Robert Mitchum may have been a little long in the tooth to play Philip Marlowe, and the film itself is no hipster revisionist tale like Robert Altman did with The Long Goodbye just a few years earlier. Farewell, My Lovely is a straight throwback to the classic days of Bogart, Powell, and Montgomery. Mitchum, of course, starred in many classic noirs: Out of the Past, Angel Face, The Racket and Where Danger Lives are just a few. This was Mitchum’s first time portraying the P.I. In 1978, Mitchum would again play Marlowe in the Michael Winner remake of The Big Sleep. That film was a bit of a misfire. While not as bad as its reputation, let’s just say Bogart and Howard Hawks have nothing to worry about. Continue reading
Max Dembo (Dustin Hoffman) is a small time nobody of a criminal who has been in and out of jail his entire life. Most recently, he has just been released from San Quentin after a six year stretch for armed robbery. He’s trying to do some straight time now that he out of jail but the odds, the system, and as becomes most obvious, he himself are all against him.
The parole officer assigned to Max, Earl Frank (M. Emmett Walsh), is a patronizing low-life, playing mind games continually attempting to bait Max; almost daring him to do something that will land him back in prison. At first, all Max wants is a place to live, a job and a girl. But Max is his own worst enemy. He’s a born liar and a career crook. He even lies about small things for no other reason than it’s just the natural thing for him to do; not admitting the truth no matter how unimportant.
Max’s attempt at a straight life is short lived. He gets an honest job at a canning factory, he met a girl, Jenny (Theresa Russell) at the employment agency but he still hooks up with an old friend one night, Willy Darin (Gary Busey), an ex-con who one day ends up cooking up some coke in Max’s dumpy apartment. When Earl Frank unexpectedly stops by a day or so later, he finds burned out matches on the floor of Max’s apartment. This is enough for Earl to come down on Max and lock him up in the County jail to have him tested for drug use. After he is found to be clean, Earl gets him released, but for Max, he is about to turn a corner from which he will never return. Continue reading
One of the most famous and most often misquoted lines in “Cool Hand Luke” happens when Luke Jackson (Paul Newman) is captured after one of his escape attempts. The Captain played by Strother Martin hits Luke severely on his back sending him tumbling down a small hill. The Captain stands high above over Luke and the rest of the prisoners down below the hill.
“What we got here…is failure to communicate”
Even the newspaper ads of the day got it wrong printing “What we’ve got here is a failure to communicate”, they printed. Of course it is catchier saying it this way and it worked. The phrase has become part of our vocabulary, and as another well-known catchphrase states “When the legend becomes fact, print the legend.” Continue reading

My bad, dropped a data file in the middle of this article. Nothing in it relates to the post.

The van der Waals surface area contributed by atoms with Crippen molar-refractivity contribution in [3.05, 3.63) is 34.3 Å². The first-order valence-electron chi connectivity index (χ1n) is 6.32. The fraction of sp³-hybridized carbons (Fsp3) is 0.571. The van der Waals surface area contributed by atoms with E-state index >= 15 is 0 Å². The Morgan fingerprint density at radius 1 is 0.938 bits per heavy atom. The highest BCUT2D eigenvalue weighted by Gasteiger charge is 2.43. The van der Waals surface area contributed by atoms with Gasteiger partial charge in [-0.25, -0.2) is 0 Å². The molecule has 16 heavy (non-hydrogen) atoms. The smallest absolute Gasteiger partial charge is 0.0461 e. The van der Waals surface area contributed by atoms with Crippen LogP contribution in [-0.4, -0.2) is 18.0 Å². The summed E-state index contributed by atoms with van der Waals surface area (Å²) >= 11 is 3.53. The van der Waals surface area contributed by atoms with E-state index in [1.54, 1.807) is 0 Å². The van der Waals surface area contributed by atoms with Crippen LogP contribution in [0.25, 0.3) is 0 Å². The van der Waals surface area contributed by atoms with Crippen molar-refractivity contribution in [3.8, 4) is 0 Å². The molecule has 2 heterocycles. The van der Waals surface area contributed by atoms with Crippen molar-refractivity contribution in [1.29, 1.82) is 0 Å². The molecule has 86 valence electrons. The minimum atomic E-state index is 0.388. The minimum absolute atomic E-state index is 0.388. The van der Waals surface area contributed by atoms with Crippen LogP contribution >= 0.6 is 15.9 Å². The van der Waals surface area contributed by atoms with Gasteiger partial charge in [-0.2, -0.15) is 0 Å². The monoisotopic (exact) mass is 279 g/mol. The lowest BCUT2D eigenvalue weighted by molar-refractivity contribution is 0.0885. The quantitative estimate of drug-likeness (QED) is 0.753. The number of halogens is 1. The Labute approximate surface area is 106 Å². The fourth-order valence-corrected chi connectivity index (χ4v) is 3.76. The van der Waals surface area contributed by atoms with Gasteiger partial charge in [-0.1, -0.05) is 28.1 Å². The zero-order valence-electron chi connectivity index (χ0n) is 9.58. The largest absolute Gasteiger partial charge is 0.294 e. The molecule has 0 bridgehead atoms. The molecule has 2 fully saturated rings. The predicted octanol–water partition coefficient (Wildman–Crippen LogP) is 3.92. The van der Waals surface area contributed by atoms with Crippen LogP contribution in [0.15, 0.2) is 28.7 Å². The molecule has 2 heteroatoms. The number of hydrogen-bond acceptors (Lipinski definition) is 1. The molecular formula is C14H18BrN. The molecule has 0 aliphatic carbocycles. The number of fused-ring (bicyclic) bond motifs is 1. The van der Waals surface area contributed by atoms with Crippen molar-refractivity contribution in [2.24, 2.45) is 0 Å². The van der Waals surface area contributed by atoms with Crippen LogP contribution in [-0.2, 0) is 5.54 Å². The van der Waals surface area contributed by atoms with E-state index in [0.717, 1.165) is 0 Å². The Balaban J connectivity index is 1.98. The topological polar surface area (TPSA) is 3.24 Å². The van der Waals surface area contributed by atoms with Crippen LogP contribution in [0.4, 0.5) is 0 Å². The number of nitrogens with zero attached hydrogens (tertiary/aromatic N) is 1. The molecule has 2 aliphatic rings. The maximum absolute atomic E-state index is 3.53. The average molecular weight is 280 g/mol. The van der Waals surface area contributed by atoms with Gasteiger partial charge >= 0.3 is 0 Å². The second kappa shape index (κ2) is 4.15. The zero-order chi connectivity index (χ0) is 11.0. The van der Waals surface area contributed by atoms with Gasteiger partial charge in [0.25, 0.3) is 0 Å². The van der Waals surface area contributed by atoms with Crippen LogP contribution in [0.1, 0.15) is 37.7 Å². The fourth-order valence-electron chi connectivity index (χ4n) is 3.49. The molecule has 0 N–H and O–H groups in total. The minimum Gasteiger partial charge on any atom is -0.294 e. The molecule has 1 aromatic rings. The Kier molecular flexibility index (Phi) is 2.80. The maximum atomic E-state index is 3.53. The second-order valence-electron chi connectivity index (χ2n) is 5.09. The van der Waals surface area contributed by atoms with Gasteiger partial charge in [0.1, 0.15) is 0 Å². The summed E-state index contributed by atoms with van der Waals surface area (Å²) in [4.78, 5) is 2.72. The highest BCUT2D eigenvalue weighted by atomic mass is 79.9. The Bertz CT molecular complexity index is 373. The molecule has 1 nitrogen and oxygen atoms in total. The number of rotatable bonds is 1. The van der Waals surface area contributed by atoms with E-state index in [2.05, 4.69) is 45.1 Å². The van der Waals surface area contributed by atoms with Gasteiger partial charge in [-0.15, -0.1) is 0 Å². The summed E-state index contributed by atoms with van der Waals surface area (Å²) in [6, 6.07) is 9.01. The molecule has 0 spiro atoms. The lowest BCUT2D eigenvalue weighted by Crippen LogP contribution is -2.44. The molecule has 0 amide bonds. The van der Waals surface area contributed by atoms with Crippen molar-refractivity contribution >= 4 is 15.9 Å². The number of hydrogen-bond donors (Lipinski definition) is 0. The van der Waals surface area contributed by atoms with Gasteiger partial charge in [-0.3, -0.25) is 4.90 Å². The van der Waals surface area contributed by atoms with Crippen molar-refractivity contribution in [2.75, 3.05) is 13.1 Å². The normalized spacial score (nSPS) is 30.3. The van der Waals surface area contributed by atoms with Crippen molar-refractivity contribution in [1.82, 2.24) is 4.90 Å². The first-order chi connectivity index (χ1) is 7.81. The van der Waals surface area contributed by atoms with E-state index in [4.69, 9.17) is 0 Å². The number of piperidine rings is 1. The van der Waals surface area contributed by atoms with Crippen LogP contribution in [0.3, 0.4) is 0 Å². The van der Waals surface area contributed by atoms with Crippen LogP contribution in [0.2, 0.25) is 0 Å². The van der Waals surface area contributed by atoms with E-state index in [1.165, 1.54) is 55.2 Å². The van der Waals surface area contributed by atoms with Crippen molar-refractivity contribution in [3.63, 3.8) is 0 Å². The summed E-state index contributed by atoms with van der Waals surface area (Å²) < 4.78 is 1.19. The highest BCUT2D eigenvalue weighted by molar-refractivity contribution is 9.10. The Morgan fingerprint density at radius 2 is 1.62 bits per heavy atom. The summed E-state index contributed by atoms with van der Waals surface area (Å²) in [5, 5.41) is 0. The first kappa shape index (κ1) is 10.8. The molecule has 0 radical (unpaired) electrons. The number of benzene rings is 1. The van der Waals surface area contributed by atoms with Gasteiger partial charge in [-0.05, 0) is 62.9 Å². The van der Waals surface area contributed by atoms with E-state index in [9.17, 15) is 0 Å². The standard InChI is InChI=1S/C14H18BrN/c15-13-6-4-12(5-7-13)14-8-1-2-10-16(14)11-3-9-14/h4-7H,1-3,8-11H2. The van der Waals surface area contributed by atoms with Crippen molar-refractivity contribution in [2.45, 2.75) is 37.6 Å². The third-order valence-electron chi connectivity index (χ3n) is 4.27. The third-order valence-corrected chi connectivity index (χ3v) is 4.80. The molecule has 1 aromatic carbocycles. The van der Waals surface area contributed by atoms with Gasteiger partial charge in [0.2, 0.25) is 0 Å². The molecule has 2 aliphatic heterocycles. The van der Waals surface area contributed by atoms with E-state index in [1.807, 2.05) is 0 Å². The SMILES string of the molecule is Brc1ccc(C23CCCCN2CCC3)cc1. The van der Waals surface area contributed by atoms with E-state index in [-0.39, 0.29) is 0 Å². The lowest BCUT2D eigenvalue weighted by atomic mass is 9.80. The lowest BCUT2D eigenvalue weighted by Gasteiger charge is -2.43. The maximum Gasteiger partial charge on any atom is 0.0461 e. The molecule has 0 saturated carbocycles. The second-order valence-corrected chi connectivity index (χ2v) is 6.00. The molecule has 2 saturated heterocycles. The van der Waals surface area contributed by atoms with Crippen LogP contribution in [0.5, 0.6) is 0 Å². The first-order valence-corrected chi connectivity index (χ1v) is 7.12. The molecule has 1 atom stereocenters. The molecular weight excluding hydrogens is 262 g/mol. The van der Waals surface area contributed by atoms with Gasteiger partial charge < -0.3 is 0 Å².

If I choose to like John Milius’ 1973 AIP “Dillinger” more than Michael Mann’s current version of the outlaw’s life in “Public Enemies,” it is certainly not because Mann’s pixel filled opus lacks style. The film struck me as maybe having too much style. Johnny Depp’s Dillinger is way too cool for the times. Since cool as an aesthetic, as an attitude, is something that only became part of popular culture in the 1950’s (like James Dean in Rebel without a Cause), Depp’s brash Dillinger acts more like a modern day anti-hero than a mid-westerner who grew up on a farm in the 1930’s. Depp looks good in the 30’s style clothes; his aura just comes across as too modern. Warren Oates has no such façade, his Dillinger is not the natty dresser we see in Mann’s film and presents a more believable character.
Then there is Christian Bale’s Melvin Purvis, who is stoic but rather dull due to an underwritten character. He does not really do much. This unlike Ben Johnson’s version, who is as determined as Bale’s younger and more age appropriate Purvis in “Public Enemies”, depicts a fiercer grunting bear like, cold hearted, meaner and certainly more violent Purvis. Milius, who wrote the script, also gives Purvis some nice characteristic touches like every time he kills one of the FBI’s most wanted, he lights up a cigar, and he lit up quite a few during the film’s running time. Warren Oates’s John Dillinger is tough, handsome, in a rough sort of way, certainly no pretty boy like Johnny Depp, though it is Oates’ John D. who compares himself to movie star Douglas Fairbanks (actually it is Michelle Phillips’, Billie Frechette who compares him to Fairbanks the first time). In fact, Oates bares an uncanny close resemblance to the real John Dillinger. Both films parallel the similar duel stories of Dillinger and Purvis until they merge one faithful violent night outside the Biograph Theater.